Miracle, Mystery, Authority - February 18, 2013

On the first Sunday of Lent, the readings concern the Temptation of Christ, the first and one of the most important acts of Jesus’ mission. Certainly one of the greatest explanations of the Temptations came from Dostoevsky’s The Brothers Karamazov.

“The miracle lay precisely in the appearance of those three questions. If it were possible to imagine, just as a trial and an example, that those three questions of the dread spirit had been lost from the books without a trace, and it was necessary that they be restored, thought up and invented anew, to be put back into the books, and to that end all the wise men on earth—ruler, high priests, scholars, philosophers, poets—were brought together and given this task: to think up, to invent three questions such as would not only correspond to the scale of the event, but, moreover, would express in three words, in three human phrases only, the entire future history of the world and mankind—do you think that all the combined wisdom of the earth could think up anything faintly resembling in force and depth those three questions that were actually presented to you then by the powerful and intelligent spirit in the wilderness? By the questions alone, simply by the miracle of their appearance, one can see that one is dealing with a mind not human and transient but eternal and absolute.”

Fyodor Dostoevsky, The Brothers Karamazov
Part II, Book Five: Pro and Contra
Chapter 5, The Grand Inquisitor
Translated by Richard Pevear and Larissa Volokhonsky

In the first temptation the devil asked Jesus to turn stones into bread, to mysteriously transform the most common thing on earth into the most needed. The Grand Inquisitor scoffed that Jesus cared more for man’s freedom than his security, saying that were Jesus to make bread from stone, he would have solved the greatest mystery of the world and, at the same time, answered the universal and everlasting anguish of man as an individual being, namely, to know for sure whom he should worship! Jesus, in not succumbing to the mystery of that transformation, opted for freedom for man.

In the second temptation, the devil took Jesus to the pinnacle of the temple and said, “If you are the Son of God, throw yourself down . . . for it is written, ‘He will give his angels charge of you, to guard you.’” In short, the devil asked him to create a miracle. The devil, explained the Grand Inquisitor, said of this that if man rejects miracles, he rejects God. But Jesus’ answer turned the argument completely around, saying, in effect, that a man who believes in God has no need for miracles, which are, in effect, crutches for his lack of faith. Jesus’ answer was that we are not to tempt God. Indeed, the implication is that the devil’s demand to trust God and throw oneself down was actually the opposite of the case, namely, that it was in not tempting God that man showed his trust in Him.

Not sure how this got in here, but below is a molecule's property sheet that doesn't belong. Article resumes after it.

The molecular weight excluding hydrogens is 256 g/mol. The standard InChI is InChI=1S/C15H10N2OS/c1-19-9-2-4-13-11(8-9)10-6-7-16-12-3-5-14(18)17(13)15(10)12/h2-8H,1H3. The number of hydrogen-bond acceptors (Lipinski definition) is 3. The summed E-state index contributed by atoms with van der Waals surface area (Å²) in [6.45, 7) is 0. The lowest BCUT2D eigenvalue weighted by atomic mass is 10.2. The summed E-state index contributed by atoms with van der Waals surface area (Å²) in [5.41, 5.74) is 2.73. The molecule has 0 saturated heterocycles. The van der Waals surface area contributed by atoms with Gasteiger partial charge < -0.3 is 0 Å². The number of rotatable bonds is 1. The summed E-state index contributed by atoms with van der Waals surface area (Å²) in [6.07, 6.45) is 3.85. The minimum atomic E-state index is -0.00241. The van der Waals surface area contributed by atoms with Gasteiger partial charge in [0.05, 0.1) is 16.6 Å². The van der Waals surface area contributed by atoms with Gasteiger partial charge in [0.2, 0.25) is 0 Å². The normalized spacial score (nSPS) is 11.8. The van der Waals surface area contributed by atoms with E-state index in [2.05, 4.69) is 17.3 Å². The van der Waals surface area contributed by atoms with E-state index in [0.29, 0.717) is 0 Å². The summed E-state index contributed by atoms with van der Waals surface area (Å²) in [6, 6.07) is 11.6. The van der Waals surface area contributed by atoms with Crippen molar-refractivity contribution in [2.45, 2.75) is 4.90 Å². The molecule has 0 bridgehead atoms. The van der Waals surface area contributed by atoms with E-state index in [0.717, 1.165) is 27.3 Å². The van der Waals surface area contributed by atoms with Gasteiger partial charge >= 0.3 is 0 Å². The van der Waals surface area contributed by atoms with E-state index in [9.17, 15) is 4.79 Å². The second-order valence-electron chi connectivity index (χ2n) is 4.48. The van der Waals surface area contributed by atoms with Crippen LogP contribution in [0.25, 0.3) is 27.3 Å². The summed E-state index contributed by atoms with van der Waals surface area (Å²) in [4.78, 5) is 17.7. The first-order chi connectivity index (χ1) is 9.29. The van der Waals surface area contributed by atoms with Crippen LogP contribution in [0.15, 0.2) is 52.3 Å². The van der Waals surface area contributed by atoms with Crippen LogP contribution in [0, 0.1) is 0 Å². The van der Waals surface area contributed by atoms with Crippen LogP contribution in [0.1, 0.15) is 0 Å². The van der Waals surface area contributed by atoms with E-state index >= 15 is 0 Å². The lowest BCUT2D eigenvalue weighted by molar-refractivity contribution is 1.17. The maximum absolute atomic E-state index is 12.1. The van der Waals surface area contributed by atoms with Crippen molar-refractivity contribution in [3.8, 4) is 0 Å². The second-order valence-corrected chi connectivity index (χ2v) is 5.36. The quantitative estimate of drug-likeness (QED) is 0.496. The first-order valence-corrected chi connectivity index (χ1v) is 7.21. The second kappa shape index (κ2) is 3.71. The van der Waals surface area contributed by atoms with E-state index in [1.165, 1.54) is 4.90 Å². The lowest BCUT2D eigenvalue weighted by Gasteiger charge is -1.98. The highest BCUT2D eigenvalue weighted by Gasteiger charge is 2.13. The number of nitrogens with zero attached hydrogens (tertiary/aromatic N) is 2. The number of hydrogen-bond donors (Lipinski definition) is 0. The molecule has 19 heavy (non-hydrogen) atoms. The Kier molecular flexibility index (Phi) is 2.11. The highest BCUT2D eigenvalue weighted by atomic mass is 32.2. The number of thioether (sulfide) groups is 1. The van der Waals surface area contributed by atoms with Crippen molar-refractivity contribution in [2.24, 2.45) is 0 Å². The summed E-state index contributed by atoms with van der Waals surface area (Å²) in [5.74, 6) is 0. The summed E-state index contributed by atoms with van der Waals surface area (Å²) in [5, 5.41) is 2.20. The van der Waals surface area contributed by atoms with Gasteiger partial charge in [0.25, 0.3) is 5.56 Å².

This temptation was a precursor to the taunting Jesus endured on the cross, when the crowd demanded that He prove that He was the Son of God by coming down from the cross. The Grand Inquisitor explained that Jesus, not wishing to enslave man by a miracle, would have loved man more by not demanding so much from him.

In the final temptation, the devil took Jesus to a high mountain and showed Him all the kingdoms of the world and the glory of them, saying, “All these I will give you, if you will fall down and worship me.” Jesus’ answer was not one about the gifts offered but, rather, about the giver, the authority of the source of the gift, “You shall worship the Lord your God and Him only shall you serve.”

As a publisher, one who has subtitled these ramblings “a blog on publishing,” I should mention that each of the answers that Jesus made to the devil began, “It is written.” It shows the permanence in communication that speech cannot supply.

Dostoevsky wrote about the three temptations in terms of miracle, mystery, and authority, and in all three, a lesser lesson is the transition from childhood to adult. In each case, Jesus reversed what the temptation aimed at. In the miracle of the first temptation, He eschewed a materialist vision of man’s place in the world, showing that freedom was more needed, more central to life, than security, that life itself was mysterious and wonderful, made greater, though more trying, through the freedom granted.

The reversal in the second temptation showed that the true miracle was not, as the devil wished, for Jesus to tempt God into saving Him as he threw Himself down, but rather that he rejected that seeming miracle for the real one, to live in faith rather than demand miracles . . . we might say, with St. Paul, to put away childish things. Life and faith are the miracles; temptations are the cheapest stuff on earth.

Lastly, the authority and the gifts in the third temptation are likewise reversed by Jesus, that the giver is more important than the gift, that what we own with Him is infinite whereas what we gain from the devil may best be exposed by reference to the ancient Romans, whose conquering generals would be allowed a “triumph,” a parade through the streets of Rome, but one in which a slave was required to stand next to the general as he guided his chariot, whispering in his ear that all glory is fleeting.